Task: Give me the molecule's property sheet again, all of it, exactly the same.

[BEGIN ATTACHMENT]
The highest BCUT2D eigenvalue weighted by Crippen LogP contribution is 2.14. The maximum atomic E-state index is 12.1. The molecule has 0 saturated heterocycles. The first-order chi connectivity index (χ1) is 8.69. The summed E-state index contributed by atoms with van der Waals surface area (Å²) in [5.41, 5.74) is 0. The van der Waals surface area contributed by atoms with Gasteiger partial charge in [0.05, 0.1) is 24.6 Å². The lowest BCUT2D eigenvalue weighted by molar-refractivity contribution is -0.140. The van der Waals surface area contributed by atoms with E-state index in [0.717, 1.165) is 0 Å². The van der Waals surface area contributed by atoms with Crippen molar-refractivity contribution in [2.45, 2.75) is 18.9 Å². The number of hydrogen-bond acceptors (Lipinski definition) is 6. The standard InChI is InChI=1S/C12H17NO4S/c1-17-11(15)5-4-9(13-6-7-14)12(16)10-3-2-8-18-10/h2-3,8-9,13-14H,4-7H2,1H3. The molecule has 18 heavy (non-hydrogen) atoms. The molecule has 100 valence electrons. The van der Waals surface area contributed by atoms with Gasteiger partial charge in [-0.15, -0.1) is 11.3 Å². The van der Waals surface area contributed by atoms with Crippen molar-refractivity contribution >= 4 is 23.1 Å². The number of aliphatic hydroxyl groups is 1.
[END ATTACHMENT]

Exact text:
The highest BCUT2D eigenvalue weighted by Crippen LogP contribution is 2.14. The maximum atomic E-state index is 12.1. The molecule has 0 saturated heterocycles. The first-order chi connectivity index (χ1) is 8.69. The summed E-state index contributed by atoms with van der Waals surface area (Å²) in [5.41, 5.74) is 0. The van der Waals surface area contributed by atoms with Gasteiger partial charge in [0.05, 0.1) is 24.6 Å². The lowest BCUT2D eigenvalue weighted by molar-refractivity contribution is -0.140. The van der Waals surface area contributed by atoms with E-state index in [0.717, 1.165) is 0 Å². The van der Waals surface area contributed by atoms with Crippen molar-refractivity contribution in [2.45, 2.75) is 18.9 Å². The number of hydrogen-bond acceptors (Lipinski definition) is 6. The standard InChI is InChI=1S/C12H17NO4S/c1-17-11(15)5-4-9(13-6-7-14)12(16)10-3-2-8-18-10/h2-3,8-9,13-14H,4-7H2,1H3. The molecule has 18 heavy (non-hydrogen) atoms. The molecule has 100 valence electrons. The van der Waals surface area contributed by atoms with Gasteiger partial charge in [-0.15, -0.1) is 11.3 Å². The van der Waals surface area contributed by atoms with Crippen molar-refractivity contribution >= 4 is 23.1 Å². The number of aliphatic hydroxyl groups is 1.